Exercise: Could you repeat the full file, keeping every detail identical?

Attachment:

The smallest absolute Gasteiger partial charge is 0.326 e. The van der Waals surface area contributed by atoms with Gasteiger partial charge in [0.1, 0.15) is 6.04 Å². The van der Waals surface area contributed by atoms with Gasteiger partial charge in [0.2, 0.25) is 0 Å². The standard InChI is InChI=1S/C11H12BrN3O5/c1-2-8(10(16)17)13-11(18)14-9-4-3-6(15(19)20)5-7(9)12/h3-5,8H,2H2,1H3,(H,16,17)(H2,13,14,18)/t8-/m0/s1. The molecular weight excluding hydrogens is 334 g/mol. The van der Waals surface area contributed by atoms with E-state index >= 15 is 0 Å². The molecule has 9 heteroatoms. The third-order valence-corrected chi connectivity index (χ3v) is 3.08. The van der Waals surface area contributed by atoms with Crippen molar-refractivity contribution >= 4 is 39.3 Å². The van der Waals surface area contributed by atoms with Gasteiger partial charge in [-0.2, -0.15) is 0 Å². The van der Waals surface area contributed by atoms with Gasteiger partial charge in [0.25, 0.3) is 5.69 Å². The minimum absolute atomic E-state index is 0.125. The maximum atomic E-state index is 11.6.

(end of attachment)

The smallest absolute Gasteiger partial charge is 0.326 e. The van der Waals surface area contributed by atoms with Gasteiger partial charge in [0.1, 0.15) is 6.04 Å². The van der Waals surface area contributed by atoms with Gasteiger partial charge in [0.2, 0.25) is 0 Å². The standard InChI is InChI=1S/C11H12BrN3O5/c1-2-8(10(16)17)13-11(18)14-9-4-3-6(15(19)20)5-7(9)12/h3-5,8H,2H2,1H3,(H,16,17)(H2,13,14,18)/t8-/m0/s1. The molecular weight excluding hydrogens is 334 g/mol. The van der Waals surface area contributed by atoms with E-state index >= 15 is 0 Å². The molecule has 9 heteroatoms. The third-order valence-corrected chi connectivity index (χ3v) is 3.08. The van der Waals surface area contributed by atoms with Crippen molar-refractivity contribution >= 4 is 39.3 Å². The van der Waals surface area contributed by atoms with Gasteiger partial charge in [-0.2, -0.15) is 0 Å². The van der Waals surface area contributed by atoms with Gasteiger partial charge in [0.25, 0.3) is 5.69 Å². The minimum absolute atomic E-state index is 0.125. The maximum atomic E-state index is 11.6.